The Big Interview: Tim Wilson

If you find yourself rushing past Waterloo station in February battling against the winter winds, stop for a moment and cock your ear towards the Vaults and you may hear a little scream of delight or a muffled roar of laughter.

This is no winter illusion. There are those who refuse to let the dark months keep them locked at home. Tim Wilson is one of those.

He started the Vault Festival in Waterloo six years ago where burlesque, theatre, comedy and late night live music are all thrown together in a melting pot of creativity and entertainment.

With 300 shows across eight weeks, the event has grown to be one of the biggest independent arts festivals in South London and, at the age of 32, Mr Wilson is just getting started.

He talks with glee about the upcoming shows, relishing the thought of the wild sleepless nights ahead.

“I’m excited and terrified at the same time. There’s this spirit of total madness and chaos that surrounds the whole event,” he said.

Born in Brixton, brought up in Dulwich and now living in Peckham, Mr Wilson has been directing and producing shows since he was 16, so he knows a thing or two about a night out in South London.

“Make sure the Negronis are strong and the music is loud.

“I mean, February is just a s*** month anyway. Why not get underground and gorge on some cabaret?

“You don’t just come to Vault for one show, it’s a whole experience you’re letting yourself in for.

“We hold tickets for the night and so there is always an option to dip into another show.”

The festival has gone from 180 acts last February to 300 in 2018. “I used to try and see every show, but about three years ago it got to the point where I just couldn’t physically do it.

“It’s difficult to remember exactly why we got ourselves into this.

“There are so many versions of personal history, but I think we saw the power of putting artists back-to-back, in a network.

“Not only was it beneficial for the boring reasons like sharing costs, cutting down on admin etc, but also, there’s an explosion of ideas when you bring all these creative minds together.

“It’s the big whirligig that we like to keep spinning.

“Each year we grow more ambitious.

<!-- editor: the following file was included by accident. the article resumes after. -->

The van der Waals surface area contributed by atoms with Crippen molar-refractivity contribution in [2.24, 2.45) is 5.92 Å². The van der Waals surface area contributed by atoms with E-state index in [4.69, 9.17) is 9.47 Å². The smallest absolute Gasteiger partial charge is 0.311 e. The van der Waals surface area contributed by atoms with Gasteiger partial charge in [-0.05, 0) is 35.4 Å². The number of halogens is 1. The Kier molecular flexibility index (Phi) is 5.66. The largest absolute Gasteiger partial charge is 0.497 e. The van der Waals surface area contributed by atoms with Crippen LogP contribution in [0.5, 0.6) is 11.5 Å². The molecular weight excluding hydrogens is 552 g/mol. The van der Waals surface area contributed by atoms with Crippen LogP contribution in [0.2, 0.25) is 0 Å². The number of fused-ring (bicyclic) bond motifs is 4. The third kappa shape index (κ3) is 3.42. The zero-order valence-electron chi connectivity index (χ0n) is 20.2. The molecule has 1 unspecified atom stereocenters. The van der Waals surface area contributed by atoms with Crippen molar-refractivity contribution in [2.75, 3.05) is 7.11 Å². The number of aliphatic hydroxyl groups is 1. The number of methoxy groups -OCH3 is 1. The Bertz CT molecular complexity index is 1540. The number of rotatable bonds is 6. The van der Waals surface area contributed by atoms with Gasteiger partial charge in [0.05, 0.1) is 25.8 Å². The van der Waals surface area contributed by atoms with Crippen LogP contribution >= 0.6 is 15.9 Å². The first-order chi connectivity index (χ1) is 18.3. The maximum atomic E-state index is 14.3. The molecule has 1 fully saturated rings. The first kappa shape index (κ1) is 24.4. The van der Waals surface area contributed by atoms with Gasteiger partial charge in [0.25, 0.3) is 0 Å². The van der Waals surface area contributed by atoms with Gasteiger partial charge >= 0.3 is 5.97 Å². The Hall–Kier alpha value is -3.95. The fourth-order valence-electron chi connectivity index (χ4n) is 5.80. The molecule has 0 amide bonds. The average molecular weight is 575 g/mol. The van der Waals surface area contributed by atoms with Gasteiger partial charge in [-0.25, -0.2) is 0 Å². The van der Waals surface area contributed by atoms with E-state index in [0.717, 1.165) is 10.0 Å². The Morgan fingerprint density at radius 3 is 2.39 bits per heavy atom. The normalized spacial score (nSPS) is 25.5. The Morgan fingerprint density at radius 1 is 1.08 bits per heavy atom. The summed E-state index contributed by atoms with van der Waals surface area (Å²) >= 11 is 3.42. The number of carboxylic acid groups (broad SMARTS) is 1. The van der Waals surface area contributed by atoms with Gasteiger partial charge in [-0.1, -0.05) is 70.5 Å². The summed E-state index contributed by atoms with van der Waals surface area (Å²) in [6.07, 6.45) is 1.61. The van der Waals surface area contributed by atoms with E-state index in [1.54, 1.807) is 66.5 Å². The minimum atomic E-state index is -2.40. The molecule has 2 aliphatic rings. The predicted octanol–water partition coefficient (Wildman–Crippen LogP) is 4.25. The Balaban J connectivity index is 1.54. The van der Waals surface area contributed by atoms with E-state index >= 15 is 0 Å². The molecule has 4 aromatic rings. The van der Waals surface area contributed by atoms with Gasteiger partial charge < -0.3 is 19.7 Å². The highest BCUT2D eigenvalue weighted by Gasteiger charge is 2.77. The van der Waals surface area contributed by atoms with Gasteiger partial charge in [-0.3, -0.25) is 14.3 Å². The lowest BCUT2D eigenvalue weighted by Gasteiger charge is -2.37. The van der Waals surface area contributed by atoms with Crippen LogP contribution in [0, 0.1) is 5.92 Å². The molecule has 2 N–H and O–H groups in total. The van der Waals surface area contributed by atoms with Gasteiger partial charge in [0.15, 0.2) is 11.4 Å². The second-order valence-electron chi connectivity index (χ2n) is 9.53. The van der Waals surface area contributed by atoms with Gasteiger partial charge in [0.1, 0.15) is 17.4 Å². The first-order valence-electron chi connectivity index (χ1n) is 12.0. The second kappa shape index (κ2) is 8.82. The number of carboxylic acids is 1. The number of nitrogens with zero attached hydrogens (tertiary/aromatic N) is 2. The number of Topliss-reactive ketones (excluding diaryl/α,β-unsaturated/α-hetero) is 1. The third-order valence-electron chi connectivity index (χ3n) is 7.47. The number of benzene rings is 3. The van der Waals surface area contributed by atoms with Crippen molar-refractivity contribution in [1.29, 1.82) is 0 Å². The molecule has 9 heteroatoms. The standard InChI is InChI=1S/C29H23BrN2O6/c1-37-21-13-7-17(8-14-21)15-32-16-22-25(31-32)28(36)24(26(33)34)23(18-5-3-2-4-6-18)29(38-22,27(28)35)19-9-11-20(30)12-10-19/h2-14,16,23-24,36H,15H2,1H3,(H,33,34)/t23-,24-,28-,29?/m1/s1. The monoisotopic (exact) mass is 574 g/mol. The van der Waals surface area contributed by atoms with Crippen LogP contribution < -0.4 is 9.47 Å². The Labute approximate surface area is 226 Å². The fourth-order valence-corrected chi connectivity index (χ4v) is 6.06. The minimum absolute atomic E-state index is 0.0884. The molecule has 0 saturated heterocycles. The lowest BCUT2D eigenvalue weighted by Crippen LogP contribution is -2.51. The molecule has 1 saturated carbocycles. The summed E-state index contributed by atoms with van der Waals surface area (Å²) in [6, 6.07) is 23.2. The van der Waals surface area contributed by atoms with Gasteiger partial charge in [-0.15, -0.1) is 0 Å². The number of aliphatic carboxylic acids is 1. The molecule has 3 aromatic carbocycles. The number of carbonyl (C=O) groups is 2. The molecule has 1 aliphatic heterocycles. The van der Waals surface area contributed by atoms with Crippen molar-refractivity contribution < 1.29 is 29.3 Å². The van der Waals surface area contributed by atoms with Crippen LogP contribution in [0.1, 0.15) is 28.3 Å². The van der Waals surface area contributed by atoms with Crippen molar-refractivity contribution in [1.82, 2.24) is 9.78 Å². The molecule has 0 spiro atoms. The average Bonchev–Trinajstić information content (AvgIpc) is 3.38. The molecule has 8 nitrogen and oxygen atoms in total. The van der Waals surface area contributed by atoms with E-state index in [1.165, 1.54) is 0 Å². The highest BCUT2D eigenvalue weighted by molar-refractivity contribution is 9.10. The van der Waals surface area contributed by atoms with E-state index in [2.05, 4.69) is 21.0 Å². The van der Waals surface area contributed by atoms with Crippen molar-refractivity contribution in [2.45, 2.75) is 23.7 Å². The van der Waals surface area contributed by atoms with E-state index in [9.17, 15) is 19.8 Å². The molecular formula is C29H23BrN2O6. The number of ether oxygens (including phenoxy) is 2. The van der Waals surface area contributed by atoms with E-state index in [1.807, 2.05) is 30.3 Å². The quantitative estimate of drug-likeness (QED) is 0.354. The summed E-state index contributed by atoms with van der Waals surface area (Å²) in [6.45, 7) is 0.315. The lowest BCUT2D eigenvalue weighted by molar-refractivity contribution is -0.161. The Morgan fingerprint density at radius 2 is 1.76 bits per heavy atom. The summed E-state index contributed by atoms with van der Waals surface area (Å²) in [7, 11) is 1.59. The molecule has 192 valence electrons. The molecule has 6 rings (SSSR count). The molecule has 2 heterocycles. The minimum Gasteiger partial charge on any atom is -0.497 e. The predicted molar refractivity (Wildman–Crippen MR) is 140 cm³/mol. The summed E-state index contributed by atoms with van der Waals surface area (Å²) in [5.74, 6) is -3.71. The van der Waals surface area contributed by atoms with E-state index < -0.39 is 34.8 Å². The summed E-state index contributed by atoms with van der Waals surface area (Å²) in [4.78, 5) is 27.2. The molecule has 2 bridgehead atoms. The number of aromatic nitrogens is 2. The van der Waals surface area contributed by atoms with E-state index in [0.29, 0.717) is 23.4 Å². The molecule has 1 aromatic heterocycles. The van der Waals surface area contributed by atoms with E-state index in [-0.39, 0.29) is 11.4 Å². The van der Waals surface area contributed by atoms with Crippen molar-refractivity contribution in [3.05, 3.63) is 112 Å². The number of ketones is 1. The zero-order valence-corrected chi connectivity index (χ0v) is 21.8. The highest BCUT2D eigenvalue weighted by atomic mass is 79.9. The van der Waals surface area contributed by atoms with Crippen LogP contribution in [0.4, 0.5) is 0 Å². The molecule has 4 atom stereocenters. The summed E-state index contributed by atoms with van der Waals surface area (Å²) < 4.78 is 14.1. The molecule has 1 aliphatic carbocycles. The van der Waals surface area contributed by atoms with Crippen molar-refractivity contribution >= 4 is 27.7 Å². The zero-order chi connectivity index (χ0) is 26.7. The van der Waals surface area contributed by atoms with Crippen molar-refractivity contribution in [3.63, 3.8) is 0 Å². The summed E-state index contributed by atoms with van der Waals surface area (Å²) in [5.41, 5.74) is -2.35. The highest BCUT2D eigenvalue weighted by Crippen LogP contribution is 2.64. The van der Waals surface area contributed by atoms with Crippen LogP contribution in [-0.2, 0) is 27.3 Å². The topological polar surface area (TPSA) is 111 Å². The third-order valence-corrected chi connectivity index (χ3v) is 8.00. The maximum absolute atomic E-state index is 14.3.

“Now we’re quite a recognisable brand so people will contact us with their shows. But it wasn’t always like that.

“We’ve had to scramble around all the dingy corners of Edinburgh and through the dark districts of London looking for the best shows.”

When Mr Wilson and his entourage first approached the Vaults in Waterloo in 2011, it was still a paper storage factory, but with its numerous sound-proof enclaves it was ideal for a big multi-show event.

Mr Wilson said: “When we opened on the first night we were expecting about 1500 people max. Almost 7,500 turned up. Holy hell.

“We had planned to do a soft launch with a writer giving a talk on the book he had written on the occupy movement.

“He said there wouldn’t be a big crowd, just a few BBC journalists.

“Then 500 anarchists turned up. It was the worst night of my life.

“Some of them were nice people, but they caused absolute carnage.

“No one could hear the speakers with the anarchists shouting over them.

“The security left them to it as well. They said there’s too many of them and not enough guards to take them on.

“So I had to rush round trying to control the anarchists.

“It was a real baptism of fire.”

The Independent described Vault as London’s answer to the Edinburgh Fringe. But unlike the Fringe, where the biggest names in comedy and theatre have adverts splashed across buses and sponsors have tagged most of the stages, the Vault is still relatively untouched.

With this there is an air of unpredictability and excitement.

Mr Wilson said: “Nothing is fixed, the festival is constantly changing.

“A big favourite of mine this time round is the Becoming Shades show by Chivaree Circus. It’s sexy as hell.

“Another is Red Bastard. He’s an amazing and horrific comedy creation. If you don’t like audience participation then run a mile away from this guy.

“At the end, after the whole thing is finished, I always feel exhausted but also just full of joy.”

The festival runs from January 24 to March 18 next year and tickets went on sale on Tuesday.

For tickets and more information on the acts go to

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